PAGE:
HUB AND AXLE ASSEMBLIES
This invention relates to hub and axle assemblies.
When assembling a hub and bearing assembly to an axle beam, for example of a trailer axle, it is necessary to ensure correct adjustment of the bearing assembly and locking of that adjustment to obtain satisfactory bearing life.
Current practice is to use a hard faced adjusting nut which is tightened against the bearing assembly to a specified torque whilst the hub is being rotated in order to position the bearing rollers correctly. The nut is then backed off a specified amount, for example one flat, a lock washer is fitted and a lock nut is applied to secure the adjustment and assembly.
This is not ideal because the adjustment so obtained is sensitive to the screw thread clearance class and tolerance. For example, if the nut has a clearance on the thread and is tightened and then backed off, the lock washer applied and then the lock nut, the latter pushes the adjusting nut in the opposite direction to its last movement and can therefore reduce the set clearance.
Inherently the loading applied by the lock nut is against the direction of backing off and the effect of thread clearance is to decrease the adjustment clearance. Inevitably variations in the thread clearance will directly influence the net adjustment and consequently the bearing life.
Furthermore, to avoid a pre-loaded condition on the bearings
(which may be disastrous for bearing life) it is necessary to allow for variation in thread clearance in the mean recommended setting. This means that some bearings will run with a greater clearance than is desirable for optimum life.
According to the present invention a hub and axle assembly comprises, in combination, a hub and bearing assembly, an axle beam having a journal or journals to receive and support the bearing assembly, a screw threaded spindle at an end of the axle beam adjacent the at least one journal and a keyway extending longitudinally of the spindle and through the screw thread, characterised in that there is provided a hard faced washer having external clearance inside the hub, a plurality of through holes and an internal key adapted to engage in the keyway, and an adjusting nut threaded to co-operate with the threaded spindle and having at least one axially extending through hole which is at least partially screw threaded to receive and retain a securing screw whose inner end is adapted to engage in one of the plurality of holes in the washer, whereby the bearing adjustment is made by tightening the adjusting nut against the washer which bears against the inner race of the bearing assembly, backing the nut off a predetermined amount and then locking the adjustment by a securing screw passing through the nut and engaged in a hole in the washer.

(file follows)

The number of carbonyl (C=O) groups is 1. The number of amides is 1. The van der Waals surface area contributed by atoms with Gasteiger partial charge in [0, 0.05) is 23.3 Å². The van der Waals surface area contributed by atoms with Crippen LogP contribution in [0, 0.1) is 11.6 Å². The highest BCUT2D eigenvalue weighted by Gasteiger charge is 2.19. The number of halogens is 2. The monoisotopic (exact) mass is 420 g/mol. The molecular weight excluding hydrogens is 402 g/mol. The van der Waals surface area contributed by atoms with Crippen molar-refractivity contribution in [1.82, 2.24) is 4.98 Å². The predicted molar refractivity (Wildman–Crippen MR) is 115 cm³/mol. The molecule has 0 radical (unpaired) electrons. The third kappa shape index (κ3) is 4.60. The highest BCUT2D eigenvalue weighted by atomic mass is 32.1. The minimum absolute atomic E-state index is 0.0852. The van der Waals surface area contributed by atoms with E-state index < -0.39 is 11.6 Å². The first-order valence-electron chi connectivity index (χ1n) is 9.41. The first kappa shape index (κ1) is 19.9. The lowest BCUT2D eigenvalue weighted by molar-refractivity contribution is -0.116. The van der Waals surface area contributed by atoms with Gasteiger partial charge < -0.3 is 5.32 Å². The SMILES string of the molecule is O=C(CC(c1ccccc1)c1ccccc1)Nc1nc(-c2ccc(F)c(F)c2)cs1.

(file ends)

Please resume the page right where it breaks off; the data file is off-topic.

Preferably the holes are equi-spaced, and of the same diameter and on a pitch circle which is concentric with the washer.
Preferably there are an even number of holes, each one being diametrically opposed to another one.
The outer face of the washer, that is to say the face of the washer which is engaged by the adjusting nut, may have a marking radially outwardly of each hole arranged so as to be visible when the adjusting nut is applied to facilitate alignment of the, or at least one, axially extending hole in the nut with a hole in the washer for reception of a securing screw. The marking may, for example, comprise an indentation or a radially extending linear marking.
Preferably the adjusting nut has two holes extending parallel to its axis which are diametrically opposed and arranged on the same pitch circle as the holes in the washer whereby the adjusting nut is locked by the two securing screws.
The adjusting nut may have a slot generally normal to the axis of the nut located between opposed faces of the nut and through which the axial hole passes whereby the securing screw, when fastened, axially elastically deflects the outer of the opposed faces towards the inner of the opposed faces to enhance the locking of the bearing assembly adjustment. When the adjusting nut has holes for two securing screws then the nut is preferably provided with two similar slots for the same purpose.